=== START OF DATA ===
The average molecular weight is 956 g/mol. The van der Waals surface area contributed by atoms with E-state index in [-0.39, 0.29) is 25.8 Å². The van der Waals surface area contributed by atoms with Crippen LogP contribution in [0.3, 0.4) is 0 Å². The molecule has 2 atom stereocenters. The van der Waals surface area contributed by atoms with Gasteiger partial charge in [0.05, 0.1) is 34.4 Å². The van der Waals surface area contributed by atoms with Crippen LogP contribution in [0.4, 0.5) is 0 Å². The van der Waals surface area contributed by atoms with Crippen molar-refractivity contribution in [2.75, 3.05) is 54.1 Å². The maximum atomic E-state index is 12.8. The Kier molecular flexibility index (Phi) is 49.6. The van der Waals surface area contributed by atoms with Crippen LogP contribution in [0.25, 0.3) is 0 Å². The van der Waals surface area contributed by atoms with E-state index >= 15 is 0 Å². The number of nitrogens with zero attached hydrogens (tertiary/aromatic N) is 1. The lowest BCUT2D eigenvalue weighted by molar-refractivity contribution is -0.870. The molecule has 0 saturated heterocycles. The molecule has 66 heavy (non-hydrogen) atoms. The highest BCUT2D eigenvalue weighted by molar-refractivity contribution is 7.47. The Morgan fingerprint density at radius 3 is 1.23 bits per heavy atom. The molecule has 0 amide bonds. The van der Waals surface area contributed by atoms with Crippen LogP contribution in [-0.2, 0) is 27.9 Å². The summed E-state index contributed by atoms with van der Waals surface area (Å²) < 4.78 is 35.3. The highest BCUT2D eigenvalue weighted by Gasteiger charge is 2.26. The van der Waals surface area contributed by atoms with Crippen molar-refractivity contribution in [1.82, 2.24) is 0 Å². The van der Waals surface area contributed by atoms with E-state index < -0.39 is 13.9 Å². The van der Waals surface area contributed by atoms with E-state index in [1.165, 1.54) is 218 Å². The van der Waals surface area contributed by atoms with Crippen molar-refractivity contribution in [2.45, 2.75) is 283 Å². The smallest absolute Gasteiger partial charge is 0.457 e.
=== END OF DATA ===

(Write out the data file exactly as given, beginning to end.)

The average molecular weight is 956 g/mol. The van der Waals surface area contributed by atoms with E-state index in [-0.39, 0.29) is 25.8 Å². The van der Waals surface area contributed by atoms with Crippen LogP contribution in [0.3, 0.4) is 0 Å². The molecule has 2 atom stereocenters. The van der Waals surface area contributed by atoms with Gasteiger partial charge in [0.05, 0.1) is 34.4 Å². The van der Waals surface area contributed by atoms with Crippen LogP contribution in [0.4, 0.5) is 0 Å². The van der Waals surface area contributed by atoms with Crippen molar-refractivity contribution in [2.75, 3.05) is 54.1 Å². The maximum atomic E-state index is 12.8. The Kier molecular flexibility index (Phi) is 49.6. The van der Waals surface area contributed by atoms with Crippen LogP contribution in [0.25, 0.3) is 0 Å². The van der Waals surface area contributed by atoms with E-state index >= 15 is 0 Å². The number of nitrogens with zero attached hydrogens (tertiary/aromatic N) is 1. The lowest BCUT2D eigenvalue weighted by molar-refractivity contribution is -0.870. The molecule has 0 saturated heterocycles. The molecule has 66 heavy (non-hydrogen) atoms. The highest BCUT2D eigenvalue weighted by molar-refractivity contribution is 7.47. The Morgan fingerprint density at radius 3 is 1.23 bits per heavy atom. The molecule has 0 amide bonds. The van der Waals surface area contributed by atoms with Crippen LogP contribution in [-0.2, 0) is 27.9 Å². The summed E-state index contributed by atoms with van der Waals surface area (Å²) < 4.78 is 35.3. The highest BCUT2D eigenvalue weighted by Gasteiger charge is 2.26. The van der Waals surface area contributed by atoms with Crippen molar-refractivity contribution in [1.82, 2.24) is 0 Å². The van der Waals surface area contributed by atoms with E-state index < -0.39 is 13.9 Å². The van der Waals surface area contributed by atoms with E-state index in [1.165, 1.54) is 218 Å². The van der Waals surface area contributed by atoms with Crippen molar-refractivity contribution in [2.45, 2.75) is 283 Å². The smallest absolute Gasteiger partial charge is 0.457 e.